It was another great weekend for Warner’s American Sniper as the Clint Eastwood-directed blockbuster stayed firmly in place at the top of the North American box office. The military drama easily held off the okay opening of Universal’s cheapie thriller The Boy Next Door and the dreadful debuts of the Johnny Depp bomb Mortdecai and the George Lucas-produced Strange Magic. Overall, the top ten was down 23% from last weekend’s holiday totals but up a huge 47% over last year at this time thanks to Sniper’s phenomenal run.
If no one was expecting American Sniper to open to $107 million last weekend, they certainly weren’t expecting it to hold up as well as it did this weekend. The Best Picture nominee fell only 28% from its record opening to earn $64.4 million on 3,705 screens, which brought its domestic total to a massive $200 million, an indication that the film is playing well across the board in all parts of the country. The $64 million haul was the fourth-best ever for a non-sequel in its second weekend. Only The Avengers, Avatar and the 2002 Spider-Man did better.
Without adjusting for inflation, American Sniper surpassed 2001’s Pearl Harbor $198 million to become the second biggest-grossing military film of all time. Saving Private Ryan still holds the crown with $216 million, which Sniper should pass sometime this week. Adjusted for inflation, Ryan’s final haul is north of $300 million. At its current pace, American Sniper should pass that milestone within the next few weeks if not sooner.
Once it accomplishes that feat, the military drama’s next hurdle would be the $370 million earned by 2004’s The Passion Of The Christ. Should American Sniper accomplish that, it would become the highest-grossing R-rated feature of all time (again, not taking inflation into account). Overseas grosses currently stand at $47.5 million.
Pictured above: Jennifer Lopez writing up another public apology for another awful movie.
Last weekend, Universal Pictures took it on the box office chin with the disastrous $4 million opening for its $70 million cyberthriller Blackhat (remember that one?). This weekend the studio can take some solace with the second place opening for The Boy Next Door. The Jason Blum-produced thriller cost a miniscule $4 million to make and returned a solid $15 million from 2,602 theaters.
Reviews were negative for the Jennifer Lopez-starrer (she also served as a producer on the film), but the marketing was effective enough to pull viewers in. The 1.8% bump in Saturday sales however indicate that word-of-mouth wasn’t all that great, which may point to a profitable-but-brief theatrical run for J-Lo’s latest cinematic waterboarding.
The news wasn’t as rosy for the other two debuts this weekend, the Johnny Depp comedy Mortdecai and the Disney released, George Lucas-produced animated feature Strange Magic.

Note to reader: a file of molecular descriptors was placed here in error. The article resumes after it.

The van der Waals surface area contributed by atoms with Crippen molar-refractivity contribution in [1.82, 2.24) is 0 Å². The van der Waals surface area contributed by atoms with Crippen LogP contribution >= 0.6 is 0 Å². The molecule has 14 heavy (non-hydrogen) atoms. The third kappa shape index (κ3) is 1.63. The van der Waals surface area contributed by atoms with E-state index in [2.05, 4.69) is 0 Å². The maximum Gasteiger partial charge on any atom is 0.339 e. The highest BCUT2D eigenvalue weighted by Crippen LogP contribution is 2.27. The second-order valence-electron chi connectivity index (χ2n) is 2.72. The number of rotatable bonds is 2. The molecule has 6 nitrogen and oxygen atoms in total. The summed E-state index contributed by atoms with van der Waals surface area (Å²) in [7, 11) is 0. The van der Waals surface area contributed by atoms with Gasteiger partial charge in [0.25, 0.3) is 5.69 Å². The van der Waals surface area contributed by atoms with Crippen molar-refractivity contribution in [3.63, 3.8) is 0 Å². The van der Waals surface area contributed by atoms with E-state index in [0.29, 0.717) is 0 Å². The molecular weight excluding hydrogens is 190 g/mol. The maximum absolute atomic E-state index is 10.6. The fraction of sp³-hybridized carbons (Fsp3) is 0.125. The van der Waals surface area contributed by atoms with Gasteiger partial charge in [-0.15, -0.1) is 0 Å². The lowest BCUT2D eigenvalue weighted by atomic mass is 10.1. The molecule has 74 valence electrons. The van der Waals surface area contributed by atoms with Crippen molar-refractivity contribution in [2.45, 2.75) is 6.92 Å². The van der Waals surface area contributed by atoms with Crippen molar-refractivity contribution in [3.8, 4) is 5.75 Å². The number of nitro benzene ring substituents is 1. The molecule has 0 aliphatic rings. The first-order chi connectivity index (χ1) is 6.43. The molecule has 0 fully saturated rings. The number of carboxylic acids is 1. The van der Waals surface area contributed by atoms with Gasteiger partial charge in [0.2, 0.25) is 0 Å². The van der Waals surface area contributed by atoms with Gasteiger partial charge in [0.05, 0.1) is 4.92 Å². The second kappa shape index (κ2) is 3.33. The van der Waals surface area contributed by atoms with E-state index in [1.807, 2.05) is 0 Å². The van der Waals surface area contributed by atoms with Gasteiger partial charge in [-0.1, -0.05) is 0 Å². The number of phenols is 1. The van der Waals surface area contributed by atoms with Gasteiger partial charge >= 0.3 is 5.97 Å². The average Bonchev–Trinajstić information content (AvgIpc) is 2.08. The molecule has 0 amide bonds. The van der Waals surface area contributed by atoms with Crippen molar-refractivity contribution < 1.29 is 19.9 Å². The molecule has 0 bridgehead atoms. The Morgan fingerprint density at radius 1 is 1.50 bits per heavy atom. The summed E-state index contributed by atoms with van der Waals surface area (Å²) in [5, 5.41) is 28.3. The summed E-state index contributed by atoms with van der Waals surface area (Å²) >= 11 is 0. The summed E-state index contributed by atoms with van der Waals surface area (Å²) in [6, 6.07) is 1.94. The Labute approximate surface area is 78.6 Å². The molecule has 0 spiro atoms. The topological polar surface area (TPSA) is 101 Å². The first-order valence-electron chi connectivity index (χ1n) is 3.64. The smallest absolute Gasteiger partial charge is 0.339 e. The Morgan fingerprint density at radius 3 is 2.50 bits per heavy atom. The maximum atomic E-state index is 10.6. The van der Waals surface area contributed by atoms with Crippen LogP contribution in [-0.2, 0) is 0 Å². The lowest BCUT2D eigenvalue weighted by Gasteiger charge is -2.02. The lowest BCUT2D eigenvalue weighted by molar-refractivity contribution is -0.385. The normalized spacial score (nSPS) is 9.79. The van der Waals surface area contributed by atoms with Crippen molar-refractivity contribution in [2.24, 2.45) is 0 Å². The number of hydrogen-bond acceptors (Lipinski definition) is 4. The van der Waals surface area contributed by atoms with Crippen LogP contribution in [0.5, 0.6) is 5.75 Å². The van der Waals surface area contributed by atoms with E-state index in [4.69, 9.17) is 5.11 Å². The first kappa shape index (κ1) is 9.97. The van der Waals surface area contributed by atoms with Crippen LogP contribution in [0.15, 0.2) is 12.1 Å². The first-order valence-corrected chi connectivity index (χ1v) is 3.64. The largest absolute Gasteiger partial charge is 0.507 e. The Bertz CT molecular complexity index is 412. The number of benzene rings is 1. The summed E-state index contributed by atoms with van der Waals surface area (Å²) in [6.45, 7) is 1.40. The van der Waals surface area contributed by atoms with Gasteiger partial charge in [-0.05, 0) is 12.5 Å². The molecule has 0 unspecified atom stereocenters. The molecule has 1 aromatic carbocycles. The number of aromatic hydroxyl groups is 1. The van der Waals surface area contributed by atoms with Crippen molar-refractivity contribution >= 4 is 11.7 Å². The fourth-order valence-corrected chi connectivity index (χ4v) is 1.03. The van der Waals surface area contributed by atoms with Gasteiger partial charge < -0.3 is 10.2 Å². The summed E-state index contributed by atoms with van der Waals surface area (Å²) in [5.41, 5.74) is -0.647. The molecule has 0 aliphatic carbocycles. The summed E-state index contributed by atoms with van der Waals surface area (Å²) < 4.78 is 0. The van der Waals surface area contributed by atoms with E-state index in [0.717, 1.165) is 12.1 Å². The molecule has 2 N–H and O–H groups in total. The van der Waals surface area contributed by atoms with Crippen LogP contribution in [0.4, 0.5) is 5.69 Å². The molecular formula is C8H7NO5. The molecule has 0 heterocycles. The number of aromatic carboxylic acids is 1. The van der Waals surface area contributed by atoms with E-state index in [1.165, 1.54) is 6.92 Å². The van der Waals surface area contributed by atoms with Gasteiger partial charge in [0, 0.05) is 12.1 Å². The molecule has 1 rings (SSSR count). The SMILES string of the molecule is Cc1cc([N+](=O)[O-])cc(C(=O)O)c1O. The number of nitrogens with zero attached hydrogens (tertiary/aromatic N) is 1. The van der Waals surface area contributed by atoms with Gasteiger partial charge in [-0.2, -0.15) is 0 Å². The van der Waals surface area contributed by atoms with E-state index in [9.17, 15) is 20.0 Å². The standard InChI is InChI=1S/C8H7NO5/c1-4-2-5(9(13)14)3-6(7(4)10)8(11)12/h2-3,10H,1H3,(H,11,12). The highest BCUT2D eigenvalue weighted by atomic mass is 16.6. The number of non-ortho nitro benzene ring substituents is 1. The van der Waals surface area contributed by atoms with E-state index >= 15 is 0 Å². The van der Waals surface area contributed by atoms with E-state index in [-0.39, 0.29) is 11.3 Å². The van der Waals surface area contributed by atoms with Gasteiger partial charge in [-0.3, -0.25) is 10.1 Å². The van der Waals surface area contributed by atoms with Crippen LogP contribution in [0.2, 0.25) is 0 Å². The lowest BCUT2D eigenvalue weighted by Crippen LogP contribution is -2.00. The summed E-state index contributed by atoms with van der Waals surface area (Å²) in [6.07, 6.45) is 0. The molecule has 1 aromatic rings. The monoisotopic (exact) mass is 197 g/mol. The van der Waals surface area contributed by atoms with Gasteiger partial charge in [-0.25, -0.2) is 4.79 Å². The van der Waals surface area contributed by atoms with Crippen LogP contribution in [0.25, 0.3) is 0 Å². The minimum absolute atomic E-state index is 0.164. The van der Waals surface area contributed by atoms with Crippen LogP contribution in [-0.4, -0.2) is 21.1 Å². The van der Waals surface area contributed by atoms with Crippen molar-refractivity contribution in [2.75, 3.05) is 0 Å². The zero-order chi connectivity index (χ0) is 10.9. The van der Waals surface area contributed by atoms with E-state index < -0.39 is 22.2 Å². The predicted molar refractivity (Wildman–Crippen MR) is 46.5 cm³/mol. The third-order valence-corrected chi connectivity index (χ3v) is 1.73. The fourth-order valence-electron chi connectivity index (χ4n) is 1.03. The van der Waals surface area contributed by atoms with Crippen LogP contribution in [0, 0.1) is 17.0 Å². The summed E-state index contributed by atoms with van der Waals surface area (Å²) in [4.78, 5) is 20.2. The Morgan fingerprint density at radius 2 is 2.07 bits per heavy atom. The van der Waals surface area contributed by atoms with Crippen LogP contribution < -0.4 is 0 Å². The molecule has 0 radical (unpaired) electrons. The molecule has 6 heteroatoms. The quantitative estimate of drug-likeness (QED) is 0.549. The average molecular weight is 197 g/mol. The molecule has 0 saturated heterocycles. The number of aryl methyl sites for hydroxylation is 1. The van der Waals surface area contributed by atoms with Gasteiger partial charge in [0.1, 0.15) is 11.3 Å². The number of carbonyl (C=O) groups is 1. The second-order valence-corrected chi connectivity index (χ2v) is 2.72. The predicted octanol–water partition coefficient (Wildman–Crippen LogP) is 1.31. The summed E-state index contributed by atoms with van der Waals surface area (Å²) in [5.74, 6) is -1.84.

Remember when a George Lucas production meant something meaningful? Yeah, I don't either.
Magic, an animated musical feature loosely based on A Midsummer Night’s Dream, was in production at Lucasfilm prior to the 2012 company acquisition by Disney and came as part of the purchase. The studio obviously smelled a dud and proceeded to dump the film onto the market with as little fanfare as possible. Judging by the horrible reviews, it’s easy to see why. The Gary Rydstrom-directed film featuring the voice talents of Alan Cumming, Evan Rachel Wood, Kristin Chenoweth and Maya Rudolph, could only muster $5.4 million for a seventh-place finish.
The news was even worse for the $60 million comedy Mortdecai, which collapsed in ninth place with a dismal $4.1 million 2,648 theaters. Reviews were as bad as the film’s laugh-free trailers and advertisements. Directed by David Koepp and based on the novel Don’t Point That Thing At Me, Mortdecai stars Johnny Depp, Gwyneth Paltrow, Ewan McGregor, Paul Bettany and Olivia Munn. The terrible opening for Mortdecai is the latest creative and financial misfire for the once-reliable Depp following 2013’s The Lone Ranger and last year’s Transcendence. Lionsgate will have to look to Depp’s last refuge as a movie star, overseas markets, in the hopes of turning a profit.
The critically acclaimed family feature Paddington landed in third place this weekend. The Weinstein Company release was off only 35% from its opening one week ago, a small decrease that suggests strong word-of-mouth among families. The loveable bear earned an estimated $12.3 million from 3,355 screens to bring its ten-day total to $40 million. A $60-65 million final domestic haul is possible. Foreign totals for Paddington currently stand at $130 million.
Rounding out the top five were the Sony release The Wedding Ringer with $11.6 million from 3,003 screens in fourth place and Fox’s Taken 3 with $7.6 million from 2,909 screens. The Kevin Hart comedy’s total currently stands at $39.6 million after two weeks and the Liam Neeson action flick has earned $76 million after three weeks. Wedding should finish between $55-60 million and Taken 3 should close out the popular franchise between $90-95 million.
The remainder of the top was as follows:
6. The Imitation Game (Weinstein) $7.1 million (+5%); $60.6 million
8. Selma (Paramount) $5.5 million (-37%); $39.2 million
10. Into the Woods (Disney) $3.8 million (-43%); $121.4 million
Next weekend is Super Bowl weekend, which usually translates into the studios holding back on any new releases of note and releasing garbage along the lines of last year's insufferable Labor Day. With that in mind, the newcomers on the scene starting Friday are Black or White, The Loft and Project Almanac. Watch for American Sniper to not only repeat at the number one spot, it should also gross in its third weekend more than the three newcomers combined and then some.